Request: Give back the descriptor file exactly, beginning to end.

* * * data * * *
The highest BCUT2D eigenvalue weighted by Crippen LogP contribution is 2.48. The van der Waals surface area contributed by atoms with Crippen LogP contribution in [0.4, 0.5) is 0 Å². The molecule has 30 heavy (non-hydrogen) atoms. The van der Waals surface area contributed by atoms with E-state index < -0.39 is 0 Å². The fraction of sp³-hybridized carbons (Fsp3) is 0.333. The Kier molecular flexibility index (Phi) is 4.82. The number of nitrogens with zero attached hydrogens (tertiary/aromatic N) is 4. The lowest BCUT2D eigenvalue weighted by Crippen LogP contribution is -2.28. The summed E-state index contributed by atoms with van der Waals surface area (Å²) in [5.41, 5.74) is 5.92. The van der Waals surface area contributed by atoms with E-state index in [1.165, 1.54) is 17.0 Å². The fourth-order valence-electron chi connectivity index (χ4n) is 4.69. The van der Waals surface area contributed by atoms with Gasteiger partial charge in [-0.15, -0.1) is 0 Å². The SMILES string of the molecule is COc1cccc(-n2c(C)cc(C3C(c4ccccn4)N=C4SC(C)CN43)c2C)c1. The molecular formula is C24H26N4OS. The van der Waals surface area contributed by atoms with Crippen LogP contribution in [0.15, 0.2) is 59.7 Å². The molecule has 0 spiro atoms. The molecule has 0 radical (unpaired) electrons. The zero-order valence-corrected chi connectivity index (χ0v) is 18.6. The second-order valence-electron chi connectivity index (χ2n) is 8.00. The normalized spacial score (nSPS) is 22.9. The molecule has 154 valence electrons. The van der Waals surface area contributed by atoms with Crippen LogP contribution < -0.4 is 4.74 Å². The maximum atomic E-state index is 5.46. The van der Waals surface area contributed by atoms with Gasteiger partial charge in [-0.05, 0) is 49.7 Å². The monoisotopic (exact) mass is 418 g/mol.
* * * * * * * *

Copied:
The highest BCUT2D eigenvalue weighted by Crippen LogP contribution is 2.48. The van der Waals surface area contributed by atoms with Crippen LogP contribution in [0.4, 0.5) is 0 Å². The molecule has 30 heavy (non-hydrogen) atoms. The van der Waals surface area contributed by atoms with E-state index < -0.39 is 0 Å². The fraction of sp³-hybridized carbons (Fsp3) is 0.333. The Kier molecular flexibility index (Phi) is 4.82. The number of nitrogens with zero attached hydrogens (tertiary/aromatic N) is 4. The lowest BCUT2D eigenvalue weighted by Crippen LogP contribution is -2.28. The summed E-state index contributed by atoms with van der Waals surface area (Å²) in [5.41, 5.74) is 5.92. The van der Waals surface area contributed by atoms with E-state index in [1.165, 1.54) is 17.0 Å². The fourth-order valence-electron chi connectivity index (χ4n) is 4.69. The van der Waals surface area contributed by atoms with Gasteiger partial charge in [-0.15, -0.1) is 0 Å². The SMILES string of the molecule is COc1cccc(-n2c(C)cc(C3C(c4ccccn4)N=C4SC(C)CN43)c2C)c1. The molecular formula is C24H26N4OS. The van der Waals surface area contributed by atoms with Crippen LogP contribution in [0.15, 0.2) is 59.7 Å². The molecule has 0 spiro atoms. The molecule has 0 radical (unpaired) electrons. The zero-order valence-corrected chi connectivity index (χ0v) is 18.6. The second-order valence-electron chi connectivity index (χ2n) is 8.00. The normalized spacial score (nSPS) is 22.9. The molecule has 154 valence electrons. The van der Waals surface area contributed by atoms with Crippen LogP contribution < -0.4 is 4.74 Å². The maximum atomic E-state index is 5.46. The van der Waals surface area contributed by atoms with Gasteiger partial charge in [-0.05, 0) is 49.7 Å². The monoisotopic (exact) mass is 418 g/mol.